Any time a nursing home staff member acts with the intent to inflict harm or with neglect for a resident’s well-being a serious injury can result. The exact injury that is suffered will depend both on the actions (or inactions) of the staff member and the overall health of the nursing home resident.
However, the actions that you take in response to a nursing home abuse or neglect injury should be the same. You should get your loved one medical care and you should contact an experienced nursing home abuse lawyer because your loved one’s time to pursue legal action and financial compensation is limited by Wisconsin law.
First, Identify the Injury
One study cited by the National Center on Elder Abuse found that 44% of nursing home residents report abuse and 95% of nursing home residents report negligence. Another study cited by the same group found that more than half of nursing home staff report mistreating residents within the last year.
It is believed that only a fraction of the abuse and negligence that is actually occurring is actually reported. Accordingly, if your loved one is (or was) residing in a nursing home, then it is important to be aware of the following injuries:
- Bedsores. Bedsores, or pressure ulcers, most commonly occur in people who have difficulty moving themselves. Pressure is put on the skin because the person remains in the same position for too long. These sores can be severe and can become infected. Nursing home staff may be negligent if they fail to move bedridden or wheelchair-bound patients frequently or fail to notice the early signs of bedsores.
- Infections. Infections are a real risk in communal living facilities such as nursing homes. However, they are not inevitable and nursing home staff have a duty to use reasonable care to prevent such infections from making residents sick.
- Bone fractures. Broken or fractured bones can limit mobility, require surgery, and increase the likelihood of death in nursing home residents. Some broken bones are just accidents, but others are caused by the abuse or neglect of nursing home staff.
- Suffocation. Bed linens, bed rails, food, and equipment can create choking or suffocation hazards for residents. Nursing homes have a responsibility to prevent this risk and resulting injuries.
- Sexual abuse. It is difficult to think about sexual abuse ever occurring in a nursing home. However, any unwanted or nonconsensual sexual conduct may be a form of sexual abuse that results in significant injury for the resident.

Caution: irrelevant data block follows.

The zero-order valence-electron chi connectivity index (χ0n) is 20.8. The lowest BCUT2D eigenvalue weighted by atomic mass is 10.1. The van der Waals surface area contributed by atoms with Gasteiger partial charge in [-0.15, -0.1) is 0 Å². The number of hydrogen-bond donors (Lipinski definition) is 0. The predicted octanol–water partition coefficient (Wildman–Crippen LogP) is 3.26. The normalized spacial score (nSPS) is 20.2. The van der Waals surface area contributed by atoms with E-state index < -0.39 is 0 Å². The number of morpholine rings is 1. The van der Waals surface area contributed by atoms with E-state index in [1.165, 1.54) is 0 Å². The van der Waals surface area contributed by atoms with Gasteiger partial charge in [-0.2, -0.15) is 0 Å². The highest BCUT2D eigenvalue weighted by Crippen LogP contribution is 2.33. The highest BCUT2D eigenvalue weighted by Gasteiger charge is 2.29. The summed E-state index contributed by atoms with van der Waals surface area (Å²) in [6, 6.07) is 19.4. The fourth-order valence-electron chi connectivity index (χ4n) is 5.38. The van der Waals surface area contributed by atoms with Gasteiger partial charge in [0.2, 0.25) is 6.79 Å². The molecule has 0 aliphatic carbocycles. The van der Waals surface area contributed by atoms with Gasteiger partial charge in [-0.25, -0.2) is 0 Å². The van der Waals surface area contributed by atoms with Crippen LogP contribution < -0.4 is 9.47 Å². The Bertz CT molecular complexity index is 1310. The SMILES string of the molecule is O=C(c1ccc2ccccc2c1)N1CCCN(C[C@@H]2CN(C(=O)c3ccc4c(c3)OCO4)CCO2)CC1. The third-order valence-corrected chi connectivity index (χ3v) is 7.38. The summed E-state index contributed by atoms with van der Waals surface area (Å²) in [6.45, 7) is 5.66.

- Death. Any of the injuries described above—or other injuries—can be fatal. The nursing home may still be liable for the nursing home resident’s death despite the nursing home resident’s age and health conditions.
It is important to know what to do if your loved one has been hurt or killed by the wrongful acts of nursing home staff.
Next, Pursue a Just Recovery
If your loved one suffered any of the injuries described above—or any other injury—because of nursing home abuse or neglect, then she deserves to make a fair recovery. If she has already passed away, then the right to make a fair recovery belongs to her estate. A fair recovery could include compensation for things such as:
- Medical expenses.
- Out-of-pocket costs, including funeral costs if your loved one died as a result of the negligence or abuse.
- Physical pain and emotional suffering.
This compensation won’t happen automatically. Instead, your loved one or her estate will need to pursue legal action. That might be through arbitration or in a court of law, depending on the terms of the nursing home contract that your loved one signed at the time she was admitted to the facility.
To learn more about the specific steps that your loved one can take to protect her rights, and about how you can help her, please read our FREE book, Guide for Nursing Home Abuse and Neglect Victims: What You Need to Know to Protect Your Legal Rights and Get Every Dollar You Deserve, or start a live chat with us now.